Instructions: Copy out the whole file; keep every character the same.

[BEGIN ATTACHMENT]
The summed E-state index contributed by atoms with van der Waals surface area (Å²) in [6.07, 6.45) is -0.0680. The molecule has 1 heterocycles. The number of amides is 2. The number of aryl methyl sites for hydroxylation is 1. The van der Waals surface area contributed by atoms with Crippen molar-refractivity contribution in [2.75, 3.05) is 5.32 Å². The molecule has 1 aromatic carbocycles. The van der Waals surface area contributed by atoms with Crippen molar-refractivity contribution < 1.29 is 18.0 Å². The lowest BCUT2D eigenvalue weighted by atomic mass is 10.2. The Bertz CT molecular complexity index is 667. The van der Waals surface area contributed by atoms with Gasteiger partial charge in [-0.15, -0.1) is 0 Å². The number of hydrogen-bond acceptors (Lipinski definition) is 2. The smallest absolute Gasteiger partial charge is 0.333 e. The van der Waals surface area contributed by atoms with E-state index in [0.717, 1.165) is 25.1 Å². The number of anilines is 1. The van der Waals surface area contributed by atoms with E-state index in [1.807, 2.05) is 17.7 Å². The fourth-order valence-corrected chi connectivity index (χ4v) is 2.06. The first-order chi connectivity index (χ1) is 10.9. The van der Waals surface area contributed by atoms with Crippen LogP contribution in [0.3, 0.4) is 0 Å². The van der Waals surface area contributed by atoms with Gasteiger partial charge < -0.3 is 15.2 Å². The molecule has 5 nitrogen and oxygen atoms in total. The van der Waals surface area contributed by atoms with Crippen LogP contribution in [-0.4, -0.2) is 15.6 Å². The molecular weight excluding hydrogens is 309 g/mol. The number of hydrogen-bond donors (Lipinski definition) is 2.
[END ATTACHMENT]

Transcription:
The summed E-state index contributed by atoms with van der Waals surface area (Å²) in [6.07, 6.45) is -0.0680. The molecule has 1 heterocycles. The number of amides is 2. The number of aryl methyl sites for hydroxylation is 1. The van der Waals surface area contributed by atoms with Crippen molar-refractivity contribution in [2.75, 3.05) is 5.32 Å². The molecule has 1 aromatic carbocycles. The van der Waals surface area contributed by atoms with Crippen molar-refractivity contribution < 1.29 is 18.0 Å². The lowest BCUT2D eigenvalue weighted by atomic mass is 10.2. The Bertz CT molecular complexity index is 667. The van der Waals surface area contributed by atoms with Gasteiger partial charge in [-0.15, -0.1) is 0 Å². The number of hydrogen-bond acceptors (Lipinski definition) is 2. The smallest absolute Gasteiger partial charge is 0.333 e. The van der Waals surface area contributed by atoms with E-state index in [0.717, 1.165) is 25.1 Å². The number of anilines is 1. The van der Waals surface area contributed by atoms with E-state index in [1.807, 2.05) is 17.7 Å². The fourth-order valence-corrected chi connectivity index (χ4v) is 2.06. The first-order chi connectivity index (χ1) is 10.9. The van der Waals surface area contributed by atoms with Crippen LogP contribution in [0.3, 0.4) is 0 Å². The van der Waals surface area contributed by atoms with Gasteiger partial charge < -0.3 is 15.2 Å². The molecule has 5 nitrogen and oxygen atoms in total. The van der Waals surface area contributed by atoms with Crippen LogP contribution in [-0.4, -0.2) is 15.6 Å². The molecular weight excluding hydrogens is 309 g/mol. The number of hydrogen-bond donors (Lipinski definition) is 2.